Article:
1973-present: Settling it on the Field - The Rise of Indianapolis Football[edit]

IHSAA State Tournament Champions. Over the years the largest enrollment classification has moved from 3A, to 4A, to 5A, and now to 6A. For a listing of smaller school state champions see Indiana High School Football Champions - Smaller Schools.

1973 - South Bend Washington (5)
1974 - Indianapolis Washington (2)
1975 - Valparaiso
1976 - Merrillville
1977 - Portage
1978 - Carmel
1979 - Columbus East
1980 - Carmel (2)
1981 - Carmel (3)
1982 - (Evansville) Castle
1983 - (Mishawaka) Penn
1984 - Indianapolis Warren Central
1985 - Indianapolis Warren Central (2)
1986 - Carmel (4)
1987 - Indianapolis Ben Davis
1988 - Indianapolis Ben Davis (2)
1989 - Carmel (5)
1990 - Indianapolis Ben Davis (3)
1991 - Indianapolis Ben Davis (4)
1992 - Fort Wayne Snider
1993 - Bloomington South (3)
1994 - (Evansville) Castle (2)
1995 - (Mishawaka) Penn (2)
1996 - (Mishawaka) Penn (3)
1997 - (Mishawaka) Penn (4)
1998 - Bloomington South (4)
1999 - Indianapolis Ben Davis (5)
2000 - (Mishawaka) Penn (5)
2001 - Indianapolis Ben Davis (6)
2002 - Indianapolis Ben Davis (7)
2003 - Indianapolis Warren Central (3)
2004 - Indianapolis Warren Central (4)
2005 - Indianapolis Warren Central (5)
2006 - Indianapolis Warren Central (6)
2007 - Carmel (6)
2008 - Center Grove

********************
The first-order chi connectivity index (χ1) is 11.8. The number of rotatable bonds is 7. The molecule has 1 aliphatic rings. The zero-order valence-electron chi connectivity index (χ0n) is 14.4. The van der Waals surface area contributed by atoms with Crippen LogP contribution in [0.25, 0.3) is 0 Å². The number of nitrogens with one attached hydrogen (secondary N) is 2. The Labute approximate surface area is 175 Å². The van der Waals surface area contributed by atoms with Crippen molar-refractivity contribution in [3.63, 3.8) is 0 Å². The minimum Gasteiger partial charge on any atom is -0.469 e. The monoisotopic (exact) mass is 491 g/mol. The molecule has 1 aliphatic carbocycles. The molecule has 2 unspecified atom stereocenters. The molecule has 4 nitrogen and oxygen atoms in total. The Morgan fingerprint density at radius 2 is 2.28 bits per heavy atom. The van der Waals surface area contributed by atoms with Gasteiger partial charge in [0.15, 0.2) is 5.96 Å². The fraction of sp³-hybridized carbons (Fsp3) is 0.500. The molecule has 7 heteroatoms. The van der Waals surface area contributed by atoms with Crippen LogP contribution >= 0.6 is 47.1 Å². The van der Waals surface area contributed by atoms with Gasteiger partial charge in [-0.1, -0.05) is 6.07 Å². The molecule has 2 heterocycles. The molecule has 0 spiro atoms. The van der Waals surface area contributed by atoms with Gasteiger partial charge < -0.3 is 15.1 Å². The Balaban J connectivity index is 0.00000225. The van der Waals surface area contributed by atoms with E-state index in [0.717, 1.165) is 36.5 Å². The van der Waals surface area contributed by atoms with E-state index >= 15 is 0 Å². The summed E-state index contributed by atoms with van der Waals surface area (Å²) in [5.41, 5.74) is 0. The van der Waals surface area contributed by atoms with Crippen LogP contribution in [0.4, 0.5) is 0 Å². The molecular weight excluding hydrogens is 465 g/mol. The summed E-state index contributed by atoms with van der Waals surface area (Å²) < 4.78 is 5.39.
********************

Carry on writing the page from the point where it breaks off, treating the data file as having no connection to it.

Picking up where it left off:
2009 - Indianapolis Warren Central (7)
2010 - Fishers
2011 - Carmel (7)
2012 - Indianapolis Lawrence Central
2013 - Indianapolis Warren Central (8)
2014 - Indianapolis Ben Davis (8)
2015 - Center Grove (2)
2016 - Carmel (8)
( ) Total State Championships

Big School State Championships by School[edit]

1. Indianapolis Ben Davis - 8
1. Indianapolis Warren Central - 8
1. Carmel - 8
4. East Chicago Roosevelt - 6
5. (Mishawaka) Penn - 5
5. South Bend Washington - 5
5. Evansville Reitz - 5
8. Bloomington South - 4
8. Elkhart Central - 4
8. South Bend Central - 4
8. Gary Emerson - 4
12. Richmond - 3
12. Mishawaka - 3
12. Clinton - 3
12. Center Grove - 3
16. (Evansville) Castle - 2
16. Fort Wayne Snider - 2
16. Indianapolis Washington - 2
16. Hammond - 2
16. Evansville Memorial - 2
16. Gary Mann - 2
16. Gary Froebel - 2
23. Indianapolis Lawrence Central - 1
23. Fishers - 1
23. Columbus East - 2
23. Portage - 1
23. Merrillville - 1
23. Valparaiso - 1
23. Hammond Morton - 1
23. South Bend St. Joseph's - 1
23. Whiting - 1
23. Hammond Noll - 1
23. Lafayette Jefferson - 1
23. Muncie Central - 1
23. Gary Wallace - 1
23. Fort Wayne Dwenger - 1
23. Fort Wayne North - 1
23. Terre Haute Garfield - 1
23. Wabash - 1

Big School State Championships by Region[edit]

Indianapolis Metro - 30
Northwest Indiana: The Region - 24
South Bend/Mishawaka/Elkhart - 22
Evansville - 9
Bloomington - 4
Fort Wayne - 4
Terre Haute/Clinton - 4
Richmond - 3
Other - 3

See also[edit]

External links[edit]